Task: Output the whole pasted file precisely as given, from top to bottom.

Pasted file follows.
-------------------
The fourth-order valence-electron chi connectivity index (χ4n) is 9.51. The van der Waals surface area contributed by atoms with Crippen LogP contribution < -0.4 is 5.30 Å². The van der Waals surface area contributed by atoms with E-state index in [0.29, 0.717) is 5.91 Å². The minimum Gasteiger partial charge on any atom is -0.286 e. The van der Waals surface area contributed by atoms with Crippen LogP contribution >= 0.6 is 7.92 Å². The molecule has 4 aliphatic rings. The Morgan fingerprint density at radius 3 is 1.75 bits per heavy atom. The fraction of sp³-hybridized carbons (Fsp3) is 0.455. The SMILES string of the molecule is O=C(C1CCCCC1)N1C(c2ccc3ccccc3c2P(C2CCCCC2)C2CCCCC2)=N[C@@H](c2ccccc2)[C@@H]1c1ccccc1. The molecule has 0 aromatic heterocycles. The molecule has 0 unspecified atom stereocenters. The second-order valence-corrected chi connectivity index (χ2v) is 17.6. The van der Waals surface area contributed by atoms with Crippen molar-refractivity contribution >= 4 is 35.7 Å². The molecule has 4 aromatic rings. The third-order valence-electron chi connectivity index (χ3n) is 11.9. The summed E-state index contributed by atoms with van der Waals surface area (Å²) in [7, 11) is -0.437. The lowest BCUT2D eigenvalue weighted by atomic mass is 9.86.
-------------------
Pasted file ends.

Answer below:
The fourth-order valence-electron chi connectivity index (χ4n) is 9.51. The van der Waals surface area contributed by atoms with Crippen LogP contribution < -0.4 is 5.30 Å². The van der Waals surface area contributed by atoms with E-state index in [0.29, 0.717) is 5.91 Å². The minimum Gasteiger partial charge on any atom is -0.286 e. The van der Waals surface area contributed by atoms with Crippen LogP contribution >= 0.6 is 7.92 Å². The molecule has 4 aliphatic rings. The Morgan fingerprint density at radius 3 is 1.75 bits per heavy atom. The fraction of sp³-hybridized carbons (Fsp3) is 0.455. The SMILES string of the molecule is O=C(C1CCCCC1)N1C(c2ccc3ccccc3c2P(C2CCCCC2)C2CCCCC2)=N[C@@H](c2ccccc2)[C@@H]1c1ccccc1. The molecule has 0 aromatic heterocycles. The molecule has 0 unspecified atom stereocenters. The second-order valence-corrected chi connectivity index (χ2v) is 17.6. The van der Waals surface area contributed by atoms with Crippen molar-refractivity contribution >= 4 is 35.7 Å². The molecule has 4 aromatic rings. The third-order valence-electron chi connectivity index (χ3n) is 11.9. The summed E-state index contributed by atoms with van der Waals surface area (Å²) in [7, 11) is -0.437. The lowest BCUT2D eigenvalue weighted by atomic mass is 9.86.